The mobility theory predicts that the position of the CoM in quiet standing would also be shifted if the direction in which a voluntary movement to be performed could be anticipated. This occurs at the start of a race: in sprinting, the initial forwards acceleration is crucial in winning the race. Consistently with the mobility theory, the CoM in the starting position is shifted even beyond the toes by several tens of centimeters (Slawinski et al., 2010). This is achieved by placing the hands on the ground and having the hands carry some of the weight (Figure 5F). This ability to use one's own weight to produce torque for movement again seems to depend on skill learning. Indeed, in elite sprinters, the CoM is shifted 5 centimeters further forwards than for well-trained sprinters (Slawinski et al., 2010).

Summary

Thus, when the direction of the appropriate torque to be produced cannot be anticipated, the CoM is positioned at the middle of the feet, in a position which allows for both forwards and backwards torque to be produced. When the direction of the torque to be produced can be anticipated, then the standing posture is adjusted by shifting the CoM in that direction. This adaptation of the standing posture in view of movement seems to be dependent on learning.

Adjustment of Posture During Voluntary Movement

According to the immobility theory, when a voluntary movement is being performed, postural control serves to immobilize the CoM despite the movement or the perturbation. The mobility theory predicts, on the contrary, that the position of the CoM is adjusted so as to use the torque of weight for movement. It therefore predicts that muscular contractions are temporally organized so as to accelerate the CoM at the initiation of the movement in the appropriate direction for producing torque for movement.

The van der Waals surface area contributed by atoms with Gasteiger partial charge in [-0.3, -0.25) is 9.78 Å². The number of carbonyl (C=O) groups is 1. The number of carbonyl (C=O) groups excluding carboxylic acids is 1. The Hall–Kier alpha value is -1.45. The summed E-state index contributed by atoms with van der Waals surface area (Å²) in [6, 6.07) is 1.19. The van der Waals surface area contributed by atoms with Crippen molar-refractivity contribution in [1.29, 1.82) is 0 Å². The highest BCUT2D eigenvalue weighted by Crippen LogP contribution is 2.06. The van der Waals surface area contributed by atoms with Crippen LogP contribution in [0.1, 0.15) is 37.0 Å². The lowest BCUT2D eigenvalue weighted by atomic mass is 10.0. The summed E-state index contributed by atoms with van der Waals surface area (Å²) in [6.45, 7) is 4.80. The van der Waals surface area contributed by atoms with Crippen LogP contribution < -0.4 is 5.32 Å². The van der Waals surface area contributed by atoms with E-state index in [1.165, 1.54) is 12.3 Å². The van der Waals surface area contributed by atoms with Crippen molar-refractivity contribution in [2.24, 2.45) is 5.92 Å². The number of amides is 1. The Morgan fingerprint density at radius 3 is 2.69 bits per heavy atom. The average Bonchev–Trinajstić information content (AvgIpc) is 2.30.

Initiation of Voluntary Movement

Pulling on a Handle

When someone pulls on a handle placed in front of them, the contraction of the arm muscles is preceded then accompanied by the contraction of the calf muscles (Cordo and Nashner, 1982; Lee et al., 1990). Cordo and Nashner (1982) suggest that this contraction of the calf muscles allows for the CoM to be immobilized despite the movement. However, in order for the CoM to be immobilized, the ground reaction torque would have to exactly compensate for the handle reaction torque throughout the movement, and this would notably require the calf and arm muscle contractions to be simultaneous (as in Figure 6A). On the contrary, the initial contraction of the calf muscles which is observed (Cordo and Nashner, 1982) accelerates the CoM backwards (Figures 6B,C, further details are provided in Appendix Section 2); and when the person is asked to pull harder on the handle, this initial period lasts longer, the calf muscle activation is stronger, and the initial backwards acceleration of the CoM is larger (Lee et al., 1990). This is in accordance with the mobility theory, since initially accelerating the CoM backwards allows one's own weight to be used to assist the movement (Figure 6C).

FIGURE 6
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Figure 6. Pulling on a handle. When pulling on a handle, the handle reaction force (blue arrow) exerts forwards torque around the ankles which can compensated for by contracting the calf muscles (A). In preparation for pulling on a handle, subjects contract their calf muscles before their arm muscles (B), which displaces their CoM backwards, allowing for a larger net backwards torque to be exerted during the handle pull (C). The sequence of activation of the muscles is indicated by the numbers 1 to 2.